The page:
Citizens’ commission
First public meeting set for July 15 in Huntsville

July 7, 2002

   The governor’s recommendation for a citizens’ commission to study constitution reform has come to pass.

   The recommendation of Gov. Thomas E. Kilby, that is, who pushed the Legislature to call a convention to replace Alabama’s 1901 Constitution in 1923.

   Seventy-nine years later, the Alabama Citizens’ Commission for Constitutional Reform will hold its first session July 15 in Huntsville at Constitution Village at 8:30 a.m. The setting is wonderfully symbolic; a citizens’ convention drafted the state’s first constitution in that city in 1819, and it was a much better fundamental charter than the sixth constitution, the one now shackling Alabama.

   The commission, part of the Alabama Citizens for Constitutional Reform’s efforts to bring a new constitution to the state, won’t rewrite the document. Instead, it will meet four times around the state through December, including in Birmingham Sept. 9, gathering citizens’ suggestions about reform. It also will compile “best practices”research to aid an eventual citizens’ convention as it drafts a new constitution.

   Secretary of State Jim Bennett, who has pushed hard for a new constitution, leads the commission of 23 citizens, which includes an associate Supreme Court justice, pastors, business owners, civic leaders, lawyers, educators and retired military.

   The commission is a necessary step toward a new document. It will make its recommendations to the Legislature and governor, whomever that may be, probably in January 2003 before the governor’s inauguration and the Legislature goes into session, according to ACCR spokeswoman Kathryn Bowden.

   What’s important about the commission’s work is that its meetings around the state through the rest of the year will help keep the issue of constitution reform out front, where it belongs. So far this election year, gubernatorial candidates have had little to say about a new constitution.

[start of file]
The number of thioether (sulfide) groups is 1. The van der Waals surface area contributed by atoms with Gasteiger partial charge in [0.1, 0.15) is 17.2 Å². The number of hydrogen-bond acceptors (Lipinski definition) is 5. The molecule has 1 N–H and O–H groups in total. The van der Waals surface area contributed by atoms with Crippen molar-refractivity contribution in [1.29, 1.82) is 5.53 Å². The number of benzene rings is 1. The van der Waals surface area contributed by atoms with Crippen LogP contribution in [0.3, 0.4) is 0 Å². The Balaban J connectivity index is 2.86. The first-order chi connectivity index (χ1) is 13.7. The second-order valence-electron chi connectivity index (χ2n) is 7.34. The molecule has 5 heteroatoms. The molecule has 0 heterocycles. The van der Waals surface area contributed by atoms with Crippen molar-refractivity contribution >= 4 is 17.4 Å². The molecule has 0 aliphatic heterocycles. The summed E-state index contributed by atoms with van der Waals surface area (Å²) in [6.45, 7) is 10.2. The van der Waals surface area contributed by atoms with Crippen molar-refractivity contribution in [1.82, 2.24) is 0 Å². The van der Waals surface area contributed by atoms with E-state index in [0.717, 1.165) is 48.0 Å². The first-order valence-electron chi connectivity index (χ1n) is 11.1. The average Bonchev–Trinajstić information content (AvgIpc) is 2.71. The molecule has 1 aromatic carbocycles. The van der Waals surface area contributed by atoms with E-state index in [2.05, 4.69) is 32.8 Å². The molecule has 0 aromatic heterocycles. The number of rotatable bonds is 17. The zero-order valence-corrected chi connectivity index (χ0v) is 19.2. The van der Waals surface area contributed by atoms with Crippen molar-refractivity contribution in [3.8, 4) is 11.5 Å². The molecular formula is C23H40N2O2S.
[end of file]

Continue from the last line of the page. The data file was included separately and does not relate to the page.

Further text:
That’s unfortunate, because the 1901 constitution is so flawed. Among its problems: It ties the hands of local governments as it concentrates power in Montgomery, allowing special interests to control the Legislature more easily; much of Alabama’s flagrantly unfair tax structure is embedded in the document; it locks up spending on specific projects, making it virtually impossible for lawmakers to respond to critical needs.

   Gov. Don Siegelman has said he wants a new constitution, and pushed in this year’s legislative session the ACCR-drafted legislation that would have let voters decide in November whether they wanted a citizens’ convention to write a new document. But Siegelman has spent much more time campaigning for his lamentable lottery idea. U.S. Rep. Bob Riley has backed away from full-fledged constitution reform and now says he wants a commission to study reform in just two areas: home rule for counties and earmarking of tax dollars.

   Getting a new constitution ought to become a major topic of discussion during the gubernatorial campaign. With a citizens’ commission holding public meetings about the need to do so, maybe it will.

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Alabama Citizens for Constitutional Reform Foundation, Inc.
P.O. Box 34
Montgomery, Alabama 36101-0034

E-mail: accr@constitutionalreform.org
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